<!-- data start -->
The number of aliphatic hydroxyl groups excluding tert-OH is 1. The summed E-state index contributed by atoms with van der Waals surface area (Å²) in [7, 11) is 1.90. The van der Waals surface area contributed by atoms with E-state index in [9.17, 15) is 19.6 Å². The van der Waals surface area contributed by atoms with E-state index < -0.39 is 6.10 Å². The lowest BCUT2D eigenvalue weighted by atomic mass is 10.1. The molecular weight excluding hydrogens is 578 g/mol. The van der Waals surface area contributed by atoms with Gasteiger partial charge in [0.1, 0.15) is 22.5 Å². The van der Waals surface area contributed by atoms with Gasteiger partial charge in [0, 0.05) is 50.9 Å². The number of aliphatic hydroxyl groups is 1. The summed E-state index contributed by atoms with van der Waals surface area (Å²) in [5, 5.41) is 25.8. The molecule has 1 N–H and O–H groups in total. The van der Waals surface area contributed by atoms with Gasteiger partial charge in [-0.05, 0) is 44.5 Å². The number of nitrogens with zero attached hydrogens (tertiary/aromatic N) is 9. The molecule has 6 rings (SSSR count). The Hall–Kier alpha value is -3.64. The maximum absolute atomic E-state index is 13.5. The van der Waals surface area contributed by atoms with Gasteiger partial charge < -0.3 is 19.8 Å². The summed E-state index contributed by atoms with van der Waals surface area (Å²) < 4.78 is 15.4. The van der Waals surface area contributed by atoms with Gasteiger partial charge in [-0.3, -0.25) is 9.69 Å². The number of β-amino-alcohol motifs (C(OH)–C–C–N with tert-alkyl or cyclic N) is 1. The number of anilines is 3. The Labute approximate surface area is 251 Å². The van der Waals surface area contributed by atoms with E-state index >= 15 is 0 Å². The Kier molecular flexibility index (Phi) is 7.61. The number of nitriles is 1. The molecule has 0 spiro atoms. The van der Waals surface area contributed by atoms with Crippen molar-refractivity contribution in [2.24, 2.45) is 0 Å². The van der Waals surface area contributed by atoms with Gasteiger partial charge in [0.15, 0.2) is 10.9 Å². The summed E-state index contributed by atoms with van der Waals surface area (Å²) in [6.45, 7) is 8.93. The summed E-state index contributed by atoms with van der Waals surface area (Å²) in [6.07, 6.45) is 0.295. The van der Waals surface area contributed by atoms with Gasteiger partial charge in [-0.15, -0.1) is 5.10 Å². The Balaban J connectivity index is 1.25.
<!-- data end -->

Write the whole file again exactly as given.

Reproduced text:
The number of aliphatic hydroxyl groups excluding tert-OH is 1. The summed E-state index contributed by atoms with van der Waals surface area (Å²) in [7, 11) is 1.90. The van der Waals surface area contributed by atoms with E-state index in [9.17, 15) is 19.6 Å². The van der Waals surface area contributed by atoms with E-state index < -0.39 is 6.10 Å². The lowest BCUT2D eigenvalue weighted by atomic mass is 10.1. The molecular weight excluding hydrogens is 578 g/mol. The van der Waals surface area contributed by atoms with Gasteiger partial charge in [0.1, 0.15) is 22.5 Å². The van der Waals surface area contributed by atoms with Gasteiger partial charge in [0, 0.05) is 50.9 Å². The number of aliphatic hydroxyl groups is 1. The summed E-state index contributed by atoms with van der Waals surface area (Å²) in [5, 5.41) is 25.8. The molecule has 1 N–H and O–H groups in total. The van der Waals surface area contributed by atoms with Gasteiger partial charge in [-0.05, 0) is 44.5 Å². The number of nitrogens with zero attached hydrogens (tertiary/aromatic N) is 9. The molecule has 6 rings (SSSR count). The Hall–Kier alpha value is -3.64. The maximum absolute atomic E-state index is 13.5. The van der Waals surface area contributed by atoms with Gasteiger partial charge < -0.3 is 19.8 Å². The summed E-state index contributed by atoms with van der Waals surface area (Å²) < 4.78 is 15.4. The van der Waals surface area contributed by atoms with Gasteiger partial charge in [-0.3, -0.25) is 9.69 Å². The number of β-amino-alcohol motifs (C(OH)–C–C–N with tert-alkyl or cyclic N) is 1. The number of anilines is 3. The Labute approximate surface area is 251 Å². The van der Waals surface area contributed by atoms with E-state index >= 15 is 0 Å². The Kier molecular flexibility index (Phi) is 7.61. The number of nitriles is 1. The molecule has 0 spiro atoms. The van der Waals surface area contributed by atoms with Crippen molar-refractivity contribution in [2.24, 2.45) is 0 Å². The van der Waals surface area contributed by atoms with Gasteiger partial charge in [0.15, 0.2) is 10.9 Å². The summed E-state index contributed by atoms with van der Waals surface area (Å²) in [6.45, 7) is 8.93. The summed E-state index contributed by atoms with van der Waals surface area (Å²) in [6.07, 6.45) is 0.295. The van der Waals surface area contributed by atoms with Gasteiger partial charge in [-0.15, -0.1) is 5.10 Å². The Balaban J connectivity index is 1.25.